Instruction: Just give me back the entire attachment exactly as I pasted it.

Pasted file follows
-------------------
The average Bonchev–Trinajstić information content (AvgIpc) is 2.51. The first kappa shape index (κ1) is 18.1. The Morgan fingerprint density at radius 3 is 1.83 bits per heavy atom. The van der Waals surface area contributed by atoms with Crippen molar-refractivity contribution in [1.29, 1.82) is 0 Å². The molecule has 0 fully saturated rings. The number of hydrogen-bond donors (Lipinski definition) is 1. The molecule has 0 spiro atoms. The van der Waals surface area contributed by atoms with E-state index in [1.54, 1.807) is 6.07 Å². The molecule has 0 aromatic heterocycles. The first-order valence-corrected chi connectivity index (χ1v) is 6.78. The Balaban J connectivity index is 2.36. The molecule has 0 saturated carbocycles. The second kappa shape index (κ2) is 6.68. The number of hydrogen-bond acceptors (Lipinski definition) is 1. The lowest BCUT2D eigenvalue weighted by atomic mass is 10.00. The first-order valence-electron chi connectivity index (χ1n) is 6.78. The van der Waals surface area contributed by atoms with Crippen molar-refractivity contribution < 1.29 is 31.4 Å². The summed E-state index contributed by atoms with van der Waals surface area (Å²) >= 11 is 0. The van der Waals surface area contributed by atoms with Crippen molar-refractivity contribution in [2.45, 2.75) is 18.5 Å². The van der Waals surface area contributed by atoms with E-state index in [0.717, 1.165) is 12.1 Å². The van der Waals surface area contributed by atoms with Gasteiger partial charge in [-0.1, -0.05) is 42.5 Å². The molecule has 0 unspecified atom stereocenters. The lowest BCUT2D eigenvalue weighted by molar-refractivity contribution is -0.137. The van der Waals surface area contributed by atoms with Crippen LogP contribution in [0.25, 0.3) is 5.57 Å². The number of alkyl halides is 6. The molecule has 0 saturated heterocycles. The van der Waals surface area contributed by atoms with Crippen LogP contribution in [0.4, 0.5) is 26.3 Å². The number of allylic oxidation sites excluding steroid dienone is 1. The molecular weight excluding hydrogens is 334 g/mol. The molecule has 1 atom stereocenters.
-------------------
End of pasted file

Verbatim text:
The average Bonchev–Trinajstić information content (AvgIpc) is 2.51. The first kappa shape index (κ1) is 18.1. The Morgan fingerprint density at radius 3 is 1.83 bits per heavy atom. The van der Waals surface area contributed by atoms with Crippen molar-refractivity contribution in [1.29, 1.82) is 0 Å². The molecule has 0 fully saturated rings. The number of hydrogen-bond donors (Lipinski definition) is 1. The molecule has 0 spiro atoms. The van der Waals surface area contributed by atoms with E-state index in [1.54, 1.807) is 6.07 Å². The molecule has 0 aromatic heterocycles. The first-order valence-corrected chi connectivity index (χ1v) is 6.78. The Balaban J connectivity index is 2.36. The molecule has 0 saturated carbocycles. The second kappa shape index (κ2) is 6.68. The number of hydrogen-bond acceptors (Lipinski definition) is 1. The lowest BCUT2D eigenvalue weighted by atomic mass is 10.00. The first-order valence-electron chi connectivity index (χ1n) is 6.78. The van der Waals surface area contributed by atoms with Crippen molar-refractivity contribution < 1.29 is 31.4 Å². The summed E-state index contributed by atoms with van der Waals surface area (Å²) >= 11 is 0. The van der Waals surface area contributed by atoms with Crippen molar-refractivity contribution in [2.45, 2.75) is 18.5 Å². The van der Waals surface area contributed by atoms with E-state index in [0.717, 1.165) is 12.1 Å². The van der Waals surface area contributed by atoms with Gasteiger partial charge in [-0.1, -0.05) is 42.5 Å². The molecule has 0 unspecified atom stereocenters. The lowest BCUT2D eigenvalue weighted by molar-refractivity contribution is -0.137. The van der Waals surface area contributed by atoms with Crippen LogP contribution in [0.25, 0.3) is 5.57 Å². The number of alkyl halides is 6. The molecule has 0 saturated heterocycles. The van der Waals surface area contributed by atoms with Crippen LogP contribution in [0.4, 0.5) is 26.3 Å². The number of allylic oxidation sites excluding steroid dienone is 1. The molecular weight excluding hydrogens is 334 g/mol. The molecule has 1 atom stereocenters.